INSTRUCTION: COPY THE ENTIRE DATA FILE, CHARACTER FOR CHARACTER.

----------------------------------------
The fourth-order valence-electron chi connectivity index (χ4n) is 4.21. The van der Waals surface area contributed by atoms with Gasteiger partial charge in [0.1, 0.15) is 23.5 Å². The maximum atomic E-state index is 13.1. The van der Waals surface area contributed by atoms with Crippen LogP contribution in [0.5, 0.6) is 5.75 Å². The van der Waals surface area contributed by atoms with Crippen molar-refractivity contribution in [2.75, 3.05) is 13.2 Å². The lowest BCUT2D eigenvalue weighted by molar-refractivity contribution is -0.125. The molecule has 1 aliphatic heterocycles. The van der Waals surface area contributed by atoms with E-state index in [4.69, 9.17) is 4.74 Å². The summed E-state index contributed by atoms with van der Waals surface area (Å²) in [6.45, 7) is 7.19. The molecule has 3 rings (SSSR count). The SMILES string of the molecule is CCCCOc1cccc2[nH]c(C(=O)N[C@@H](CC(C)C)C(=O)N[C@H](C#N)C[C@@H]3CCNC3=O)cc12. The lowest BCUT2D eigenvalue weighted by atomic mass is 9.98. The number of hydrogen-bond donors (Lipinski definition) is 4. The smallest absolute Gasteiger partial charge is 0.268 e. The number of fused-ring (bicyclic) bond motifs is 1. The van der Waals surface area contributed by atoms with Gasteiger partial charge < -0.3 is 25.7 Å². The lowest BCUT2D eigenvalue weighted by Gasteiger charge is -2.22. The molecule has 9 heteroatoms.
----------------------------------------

The fourth-order valence-electron chi connectivity index (χ4n) is 4.21. The van der Waals surface area contributed by atoms with Gasteiger partial charge in [0.1, 0.15) is 23.5 Å². The maximum atomic E-state index is 13.1. The van der Waals surface area contributed by atoms with Crippen LogP contribution in [0.5, 0.6) is 5.75 Å². The van der Waals surface area contributed by atoms with Crippen molar-refractivity contribution in [2.75, 3.05) is 13.2 Å². The lowest BCUT2D eigenvalue weighted by molar-refractivity contribution is -0.125. The molecule has 1 aliphatic heterocycles. The van der Waals surface area contributed by atoms with E-state index in [4.69, 9.17) is 4.74 Å². The summed E-state index contributed by atoms with van der Waals surface area (Å²) in [6.45, 7) is 7.19. The molecule has 3 rings (SSSR count). The SMILES string of the molecule is CCCCOc1cccc2[nH]c(C(=O)N[C@@H](CC(C)C)C(=O)N[C@H](C#N)C[C@@H]3CCNC3=O)cc12. The lowest BCUT2D eigenvalue weighted by atomic mass is 9.98. The number of hydrogen-bond donors (Lipinski definition) is 4. The smallest absolute Gasteiger partial charge is 0.268 e. The number of fused-ring (bicyclic) bond motifs is 1. The van der Waals surface area contributed by atoms with Gasteiger partial charge < -0.3 is 25.7 Å². The lowest BCUT2D eigenvalue weighted by Gasteiger charge is -2.22. The molecule has 9 heteroatoms.